If there was any doubt as to the importance of the British and Irish Lions, and the effect a victorious tour has on the nation’s sporting psyche, it was erased at the recent BBC Sports Personality of the Year awards in Leeds.
The Lions scooped the team of the year award, Leigh Halfpenny finished second behind runaway winner Andy Murray in the race for the main prize and Warren Gatland was named coach of the year.
“It’s huge recognition for rugby,” said Gatland, who had been the mastermind behind a first Lions tour win for 16 years.
Yet that historic 2-1 series victory over Australia told half the story. For nowhere in the past 12 months was the gap between winning and losing so stark.
Had the ensemble of Welsh, English, Irish and Scots lost for the fourth tour in succession, Gatland would have been hounded out of the job, never to be invited back.
His tactics would have been torn to shreds by media and pundits, his astute reputation built in guiding Wales to a World Cup semi-final and two Six Nations’ grand slams would have been in tatters.
As it was, the Lions won that nerve-shredding decider with the Wallabies rather more comfortably than even they could have dreamed.
And so the touring party became heroes, with Gatland a maestro. The slightest negative that might have impacted on the team – that would have had a spotlight shone on it had they lost – was swept under the carpet.
Yet the one contentious decision that stood out above all others haunted Gatland in the following hours and days, and even tempered the celebrations.
That was the selection call – a coach’s prerogative – he and his staff made to leave out Ireland and Lions talisman Brian O’Driscoll for the final Test.
It was a selection gamble that drew widespread derision from fans and media alike. Because of it, Gatland’s Lions were given little chance of winning the decisive duel in Sydney, and the headlines about O’Driscoll’s omission were mentally scripted.
“It was an incredibly tough week,” Gatland told the Yorkshire Post. “We had players fit and available for the third Test and we made what as coaches we knew was a tough call.
“We spoke about there being a bit of a fallout from the decision, but had no idea it was going to be quite so much, but that’s the job you’re given.
“As a coach, sometimes you have got to make what you believe are the right decisions.
“I kept saying, remember selection is just a matter of opinion and that’s all it is, but it probably caught me a little bit by surprise in terms of what happened, and the amount of pressure placed on us.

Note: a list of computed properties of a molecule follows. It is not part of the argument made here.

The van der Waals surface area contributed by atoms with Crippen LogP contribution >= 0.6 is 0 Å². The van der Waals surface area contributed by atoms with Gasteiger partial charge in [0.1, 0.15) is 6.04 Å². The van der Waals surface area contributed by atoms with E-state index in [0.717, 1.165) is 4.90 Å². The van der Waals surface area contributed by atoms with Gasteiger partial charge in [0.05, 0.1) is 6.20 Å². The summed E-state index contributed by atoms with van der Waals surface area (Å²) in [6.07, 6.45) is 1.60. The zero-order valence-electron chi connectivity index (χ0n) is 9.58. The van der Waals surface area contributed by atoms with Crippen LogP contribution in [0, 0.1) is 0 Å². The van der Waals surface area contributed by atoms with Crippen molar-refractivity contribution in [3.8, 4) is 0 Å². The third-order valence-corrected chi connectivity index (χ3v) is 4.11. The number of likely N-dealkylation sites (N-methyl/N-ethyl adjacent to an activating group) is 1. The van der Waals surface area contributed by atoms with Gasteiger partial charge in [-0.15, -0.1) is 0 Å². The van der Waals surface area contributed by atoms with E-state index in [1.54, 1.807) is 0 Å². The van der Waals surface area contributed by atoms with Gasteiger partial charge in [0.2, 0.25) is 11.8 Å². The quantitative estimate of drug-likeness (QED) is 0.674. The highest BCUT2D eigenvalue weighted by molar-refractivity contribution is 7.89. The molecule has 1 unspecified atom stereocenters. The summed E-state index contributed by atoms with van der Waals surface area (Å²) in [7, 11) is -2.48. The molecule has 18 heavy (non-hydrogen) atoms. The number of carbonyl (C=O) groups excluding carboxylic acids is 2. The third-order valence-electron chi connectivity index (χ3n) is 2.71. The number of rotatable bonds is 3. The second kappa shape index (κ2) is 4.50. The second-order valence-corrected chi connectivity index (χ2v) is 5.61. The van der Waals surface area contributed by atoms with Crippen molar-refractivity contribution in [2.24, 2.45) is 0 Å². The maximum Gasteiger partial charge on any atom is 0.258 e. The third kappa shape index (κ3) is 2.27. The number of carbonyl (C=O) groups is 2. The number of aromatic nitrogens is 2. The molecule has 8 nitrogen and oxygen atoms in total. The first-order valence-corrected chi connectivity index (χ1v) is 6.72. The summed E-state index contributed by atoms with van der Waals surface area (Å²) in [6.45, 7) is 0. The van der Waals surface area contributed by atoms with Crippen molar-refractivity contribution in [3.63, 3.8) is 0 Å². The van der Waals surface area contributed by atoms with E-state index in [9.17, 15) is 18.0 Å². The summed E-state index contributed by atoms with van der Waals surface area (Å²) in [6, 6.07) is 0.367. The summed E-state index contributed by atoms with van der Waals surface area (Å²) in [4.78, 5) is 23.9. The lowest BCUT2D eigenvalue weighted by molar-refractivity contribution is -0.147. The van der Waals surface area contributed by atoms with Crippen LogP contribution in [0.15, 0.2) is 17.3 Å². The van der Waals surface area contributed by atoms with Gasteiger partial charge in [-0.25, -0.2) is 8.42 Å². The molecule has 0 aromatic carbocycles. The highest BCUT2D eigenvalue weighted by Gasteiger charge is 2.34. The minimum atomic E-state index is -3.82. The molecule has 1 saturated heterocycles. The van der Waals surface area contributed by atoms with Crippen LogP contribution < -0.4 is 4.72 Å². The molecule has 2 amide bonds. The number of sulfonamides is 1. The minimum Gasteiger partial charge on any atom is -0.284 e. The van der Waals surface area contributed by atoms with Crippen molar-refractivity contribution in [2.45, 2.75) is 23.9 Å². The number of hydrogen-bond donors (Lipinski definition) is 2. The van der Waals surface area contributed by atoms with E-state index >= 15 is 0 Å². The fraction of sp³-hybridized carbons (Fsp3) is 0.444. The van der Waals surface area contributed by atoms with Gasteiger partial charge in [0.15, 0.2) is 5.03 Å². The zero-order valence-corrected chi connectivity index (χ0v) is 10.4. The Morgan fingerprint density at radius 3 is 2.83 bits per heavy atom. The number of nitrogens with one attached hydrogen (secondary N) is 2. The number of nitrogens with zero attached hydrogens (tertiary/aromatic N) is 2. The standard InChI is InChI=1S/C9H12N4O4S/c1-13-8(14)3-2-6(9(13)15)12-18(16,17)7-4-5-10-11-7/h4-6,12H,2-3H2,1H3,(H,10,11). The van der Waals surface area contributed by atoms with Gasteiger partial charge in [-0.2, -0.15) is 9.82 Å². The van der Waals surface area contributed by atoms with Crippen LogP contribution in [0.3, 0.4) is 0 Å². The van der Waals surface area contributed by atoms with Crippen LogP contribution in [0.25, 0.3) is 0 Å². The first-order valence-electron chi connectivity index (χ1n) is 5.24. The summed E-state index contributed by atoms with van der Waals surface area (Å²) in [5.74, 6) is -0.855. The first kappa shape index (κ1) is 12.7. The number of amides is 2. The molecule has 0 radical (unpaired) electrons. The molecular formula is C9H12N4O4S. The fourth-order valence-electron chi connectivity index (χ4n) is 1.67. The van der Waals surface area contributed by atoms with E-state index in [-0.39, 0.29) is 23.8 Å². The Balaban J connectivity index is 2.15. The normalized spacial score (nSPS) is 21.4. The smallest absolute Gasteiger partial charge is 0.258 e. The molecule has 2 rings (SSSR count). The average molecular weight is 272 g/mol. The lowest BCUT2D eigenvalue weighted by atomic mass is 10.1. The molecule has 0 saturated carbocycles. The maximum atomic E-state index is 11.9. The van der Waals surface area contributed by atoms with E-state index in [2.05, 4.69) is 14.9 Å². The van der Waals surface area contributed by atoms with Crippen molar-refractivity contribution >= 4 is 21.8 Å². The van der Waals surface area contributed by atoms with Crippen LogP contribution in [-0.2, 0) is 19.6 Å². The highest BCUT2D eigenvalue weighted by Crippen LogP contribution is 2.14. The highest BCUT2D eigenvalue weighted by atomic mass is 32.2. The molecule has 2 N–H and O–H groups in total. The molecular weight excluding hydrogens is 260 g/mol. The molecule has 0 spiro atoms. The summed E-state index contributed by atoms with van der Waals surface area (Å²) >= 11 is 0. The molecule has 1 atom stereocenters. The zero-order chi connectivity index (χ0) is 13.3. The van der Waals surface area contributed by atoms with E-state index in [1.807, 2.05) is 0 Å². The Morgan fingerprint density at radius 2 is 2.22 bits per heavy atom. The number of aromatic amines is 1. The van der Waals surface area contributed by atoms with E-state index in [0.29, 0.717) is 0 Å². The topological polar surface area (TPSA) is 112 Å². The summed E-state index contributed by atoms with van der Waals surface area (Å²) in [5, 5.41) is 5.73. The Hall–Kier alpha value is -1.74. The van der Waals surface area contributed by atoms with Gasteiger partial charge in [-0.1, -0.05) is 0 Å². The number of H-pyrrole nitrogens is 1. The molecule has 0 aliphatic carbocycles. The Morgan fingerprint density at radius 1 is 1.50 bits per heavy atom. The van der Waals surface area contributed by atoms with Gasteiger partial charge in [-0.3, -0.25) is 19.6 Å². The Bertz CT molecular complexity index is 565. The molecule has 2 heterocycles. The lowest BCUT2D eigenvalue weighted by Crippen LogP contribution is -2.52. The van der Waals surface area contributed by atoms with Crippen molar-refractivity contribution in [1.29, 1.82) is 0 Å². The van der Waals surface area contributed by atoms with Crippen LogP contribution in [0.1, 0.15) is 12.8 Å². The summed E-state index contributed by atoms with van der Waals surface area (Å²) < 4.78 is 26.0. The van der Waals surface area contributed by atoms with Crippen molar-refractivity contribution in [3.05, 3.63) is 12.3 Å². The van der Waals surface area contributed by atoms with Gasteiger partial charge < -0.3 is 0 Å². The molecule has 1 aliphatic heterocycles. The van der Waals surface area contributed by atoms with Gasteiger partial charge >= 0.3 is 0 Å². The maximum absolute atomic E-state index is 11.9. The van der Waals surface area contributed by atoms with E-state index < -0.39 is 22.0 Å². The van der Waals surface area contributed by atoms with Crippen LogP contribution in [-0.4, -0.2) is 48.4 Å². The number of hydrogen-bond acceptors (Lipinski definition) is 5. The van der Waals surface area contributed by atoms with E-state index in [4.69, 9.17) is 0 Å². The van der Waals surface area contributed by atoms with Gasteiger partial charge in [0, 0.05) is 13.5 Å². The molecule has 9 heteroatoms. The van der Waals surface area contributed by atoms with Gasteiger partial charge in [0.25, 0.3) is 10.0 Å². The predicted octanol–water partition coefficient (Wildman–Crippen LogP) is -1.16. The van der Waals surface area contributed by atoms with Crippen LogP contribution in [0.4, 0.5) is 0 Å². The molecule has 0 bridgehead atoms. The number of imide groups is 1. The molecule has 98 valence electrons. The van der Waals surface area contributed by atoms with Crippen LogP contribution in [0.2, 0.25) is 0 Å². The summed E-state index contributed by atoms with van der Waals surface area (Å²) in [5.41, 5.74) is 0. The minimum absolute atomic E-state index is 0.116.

“But the way the players responded in the terms of how they played was just sensational.
“Everyone says ‘you must feel vindicated’. But I didn’t get any pleasure out of making a decision like that; it was a tough call but we thought it was the right one.
“There’s no pleasure in making tough calls, especially around players like Brian O’Driscoll who is an Irish legend and a great servant of the Lions and northern hemisphere rugby.
“It was a tough decision, and for the way he reacted to that I have an enormous amount of respect for him as an individual.
“It was a tough week, but thankfully we got through it.”
Get through it they did, in emphatic fashion. A 41-16 victory wiped out any controversy, with the decision to drop O’Driscoll now viewed as a calculated gamble by a daringly brilliant man-manager.
The intrusive nature of the questioning over that one decision, though, and how his reputation was turned upside down, left him to wonder if he had the appetite to be involved in a third Lions tour in 2017. But having recently signed a deal to coach Wales until 2019, he reaffirmed his ambition to be involved again in three and a half years.
The sweet taste of success, no matter how hard it is to gain, is too great a drug to give up.
As is, for a coach of his standing, the chance to work with such talented and dedicated players as the Lions’ cast, and in particular Halfpenny, who was voted into second place at the recent Sports Personality awards in Leeds.
“I was blown away by Leigh and hugely proud,” said Gatland of the nerveless Welsh full-back.
“I know just how hard he works, he’s a perfectionist. Anyone lucky enough to coach for him will see he’s a true professional, that he prepares himself, and the success he’s got is not out of luck, it’s out of hard work.
“You should see the effort he puts in, sat in front of the computer with his notebook open, watching training, games, and the opposition.
“Then there’s the extras he does, in terms of goal-kicking, so for him to achieve what he’s done and to get the runners-up award, was brilliant for him, the Lions and for rugby.”
It was also at the recent awards at the First Direct Arena that Gatland spoke so highly of the host city and county.
Despite hailing from New Zealand, Gatland appreciates the diverse sporting culture of the White Rose county.
“It’s a great sporting area in Yorkshire in terms of cricket, football, rugby and league, but the people seemed to me to be incredibly well educated; they know their sport,” said the Kiwi.
“To see the recognition Alex Ferguson got from the crowd, and for other sporting people, just goes to show that despite rivalry – which is a brilliant part of sport – there’s also people who appreciate great achievement.”